Bucks trade Bogut, ensure basketball mediocrity for years to come
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The Bucks traded Andrew Bogut and rapper Stephen Jackson last night to the Golden State Warriors for Monta Ellis, Ekpe Udoh, and everyone’s favorite draft bust Kwame Brown. While few wanted to see Bogut traded, his injury history and supposed turmoil with head coach Scott Skiles forced the organization’s hand.
Ellis, currently averaging 21.9 PPG, will team up with Brandon Jennings to create one of the skinniest, least efficient backcourts in the history of the NBA. Jennings and Ellis have combined to miss 827 shots this season, the most by any teammates, and it will be rare that both their shots will ever be on in the same game. Ellis and his ineptitude on the defense end are certain to make the veins in coach Scott Skiles’ neck pop out, and don’t be surprised if Ellis gets benched quickly because of it. But this wouldn’t be a proper Bucks team without a little turmoil. The Bucks hope that Ellis will recreate the magic that John Salmons brought when he was acquired at the deadline during the 2009-10 Fear The Deer campaign.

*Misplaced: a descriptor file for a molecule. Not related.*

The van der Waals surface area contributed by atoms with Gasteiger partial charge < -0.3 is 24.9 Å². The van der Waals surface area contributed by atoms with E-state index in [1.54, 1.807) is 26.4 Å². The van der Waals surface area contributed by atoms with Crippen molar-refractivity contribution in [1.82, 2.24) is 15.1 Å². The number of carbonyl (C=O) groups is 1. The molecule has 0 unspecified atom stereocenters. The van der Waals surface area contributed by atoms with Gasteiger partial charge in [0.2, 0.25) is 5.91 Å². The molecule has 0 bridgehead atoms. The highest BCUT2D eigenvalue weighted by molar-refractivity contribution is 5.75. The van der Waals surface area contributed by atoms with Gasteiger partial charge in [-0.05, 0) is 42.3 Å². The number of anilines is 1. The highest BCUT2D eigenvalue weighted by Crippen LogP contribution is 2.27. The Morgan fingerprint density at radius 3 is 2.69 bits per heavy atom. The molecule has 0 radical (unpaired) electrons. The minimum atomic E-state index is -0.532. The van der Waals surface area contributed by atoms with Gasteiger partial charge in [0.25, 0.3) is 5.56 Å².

The underrated aspect of this trade is clearly Ekpe Udoh. One year removed from being the Warriors’ lottery pick, Udoh has hit a groove as of late, averaging an absurd 1.7 blocks per game in just 21.8 minutes. He is a defensive focused center that at the age of 24 is somehow still raw. He will certainly benefit under Skiles, but it is hard to believe he will ever become the presence in the paint that a healthy Bogut already is. In Udoh and Larry Sanders, the Bucks will be faced with the challenge of developing two very raw, very one-dimensional defensive big men.
This trade, along with the recent emergence of Ersan Ilyasova, basically ensures that the Bucks will be making the playoffs this year, and may do some damage. But by not getting draft picks or a young star for Bogut, the Milwaukee Bucks have solidified their place in basketball mediocrity for years to come.